br Conflicts of interest br Introduction Photodynamic Therap
Conflicts of interest
Introduction Photodynamic Therapy (PDT) is a technique used for the treatment of several malignant and non malignant diseases (Akimoto, 2016, Keyal, Bhatta, Wang, 2016, Morton, Szeimies, Sidoroff, Wennberg, Basset-Seguin, Calzavara-Pinton, Gilaberte, Hofbauer, Hunger, Karrer, Lehmann, Piaserico, Ulrich, Braathen, European Dermatology Forum, 2015, Olsen, Hodak, Anderson, Carter, Henderson, Cooper, Lim, 2016). The basic principle consists on applying a photosensitizer (PS), preferentially localized in the tumor, that is activated by light of an specific wavelength. The interaction between the photosensitizer, the incident light and the molecular oxygen present in the tissue generates Reactive Oxygen Species (ROS) that are the main responsible for immediate cell death through necrosis. Furthermore, there is a consensus in the scientific and medical community that apoptosis and autophagy are also mechanisms for cell death induced by PDT (Buytaert et al., 2007). Necrosis is the preferential mode of cell death when high doses of PDT are used, and is morphologically characterized by cellular swelling and a rapid loss of plasma membrane integrity. Apoptosis is triggered by mild or low doses of light and photosensitizer (Agostinis, Berg, Cengel, Foster, Girotti, Gollnick, Hahn, Hamblin, Juzeniene, Kessel, Korbelik, Moan, Mroz, Nowis, Piette, Wilson, Golab, 2011, Buytaert, Dewaele, Agostinis, 2007) and is characterized by the reduction of cell volume, L-703,664 succinate sale condensation, nuclear fragmentation and formation of apoptotic bodies that are engulfed by neighbouring phagocytes (Vanden Berghe et al., 2015). The role of autophagy in PDT cell death is more controversial, but in general it is considered that it may as well promote cell death by digesting essential cellular components (Kessel, 2012). In reference Lopez et al. (2016) we studied the reactions leading to the enhancement of ROS in a tumor when it is treated with a photosensitizer and illuminated with incident light. We were able to calculate the cumulative singlet oxygen concentration in each cell ,(1O2), and to characterize the necrosis induced by PDT in a model tumor. Our results also indicated that in the regions of the tumor that are less illuminated, usually far from the surface of the tumor, the concentration of (1O2) is not high enough to induce necrosis and only medium or small damages may occur in the cell structures (Lopez et al., 2016). In this case, experiments suggest (Agostinis et al., 2011) that apoptosis should be the main mechanism responsible of cell death. We are aware that, as in many other problems in Systems Biology, the lack of proper experimental data is one of the main limitations in the process of model building and testing. In our case in particular, and although several studies have made efforts to accurately measure the expression of apoptosis-relevant proteins (Bentele, Lavrik, Ulrich, Stösser, Heermann, Kalthoff, Krammer, Eils, 2004, Lindner, Concannon, Boukes, Cannon, Llambi, Ryan, Boland, Kehoe, McNamara, Murray, et al., 2013, Passante, Würstle, Hellwig, Leverkus, Rehm, 2013, Rehm, Huber, Dussmann, Prehn, 2006), the determination of these protein quantities lacks of accepted and established methodological standards and is subject to considerable heterogeneity. However we used, whenever possible in our model, initial conditions and parameters determined directly from experiments, or inferred from experimental results as can be seen in Tables 1–3.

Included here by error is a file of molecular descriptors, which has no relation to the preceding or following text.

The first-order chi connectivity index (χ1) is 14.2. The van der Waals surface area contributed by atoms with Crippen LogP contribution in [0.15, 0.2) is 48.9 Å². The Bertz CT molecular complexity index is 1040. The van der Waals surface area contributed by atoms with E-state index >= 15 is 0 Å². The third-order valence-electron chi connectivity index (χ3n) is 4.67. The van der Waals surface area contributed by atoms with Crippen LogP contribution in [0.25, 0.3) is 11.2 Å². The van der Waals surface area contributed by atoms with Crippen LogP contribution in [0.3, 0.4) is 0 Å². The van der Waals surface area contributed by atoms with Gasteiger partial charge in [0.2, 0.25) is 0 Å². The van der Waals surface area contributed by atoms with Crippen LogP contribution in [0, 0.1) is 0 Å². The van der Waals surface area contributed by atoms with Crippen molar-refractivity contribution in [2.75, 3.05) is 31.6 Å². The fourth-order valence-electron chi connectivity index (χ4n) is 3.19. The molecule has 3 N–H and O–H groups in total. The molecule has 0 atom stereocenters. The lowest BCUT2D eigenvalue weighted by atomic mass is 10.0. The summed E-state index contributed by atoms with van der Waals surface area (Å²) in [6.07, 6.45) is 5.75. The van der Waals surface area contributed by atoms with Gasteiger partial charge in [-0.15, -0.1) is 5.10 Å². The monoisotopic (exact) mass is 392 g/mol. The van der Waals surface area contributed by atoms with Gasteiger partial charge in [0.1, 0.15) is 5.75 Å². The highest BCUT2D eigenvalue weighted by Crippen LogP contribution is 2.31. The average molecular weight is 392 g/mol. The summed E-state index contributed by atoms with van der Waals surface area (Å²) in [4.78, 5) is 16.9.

Model and methods Apoptosis is a programmed cell killing process that occurs in cells (Alberts et al., 2014). In particular, it is reported (Agostinis et al., 2011) to be one of the main mechanisms of cell death after PDT. If a cell does not die by necrosis immediately after the Photodynamic Therapy, apoptosis is the next dominant process for cell death. Moreover, the literature is generous in models of caspase pathways of apoptosis. Some of them are based on ordinary differential equations (Aldridge, Haller, Sorger, Lauffenburger, 2006, Bentele, Lavrik, Ulrich, Stösser, Heermann, Kalthoff, Krammer, Eils, 2004, Eissing, Conzelmann, Gilles, Allgwer, Bullinger, Scheurich, 2004, Hua, Cornejo, Cardone, Stokes, Lauffenburger, 2005, Ooi, Ma, 2013) while others are stochastic, either based on the Gillespie’s algorithm or in constructing a Monte Carlo simulation from first principles (Eißing, Allgöwer, Bullinger, 2005, Raychaudhuri, 2010, Raychaudhuri, Willgohs, Nguyen, Khan, Goldkorn, 2008, Skommer, Brittain, Raychaudhuri, 2010). The models are designed to study phenomena as diverse as the death-receptor mediated apoptosis (Aldridge, Haller, Sorger, Lauffenburger, 2006, Bentele, Lavrik, Ulrich, Stösser, Heermann, Kalthoff, Krammer, Eils, 2004, Eissing, Conzelmann, Gilles, Allgwer, Bullinger, Scheurich, 2004, Hua, Cornejo, Cardone, Stokes, Lauffenburger, 2005, Ooi, Ma, 2013), the mitochondria-mediated apoptosis (Legewie, Blüthgen, Herzel, 2006, Zhang, Brazhnik, Tyson, 2009) or the connection between extrinsic and intrinsic pathways of apoptosis (Albeck, Burke, Spencer, Lauffenburger, Sorger, 2008, Bagci, Vodovotz, Billiar, Ermentrout, Bahar, 2006, Harrington, Ho, Ghosh, Tung, 2008, Kutumova, Zinovyev, Sharipov, Kolpakov, 2013, Nakabayashi, Sasaki, 2006, Stucki, Simon, 2005).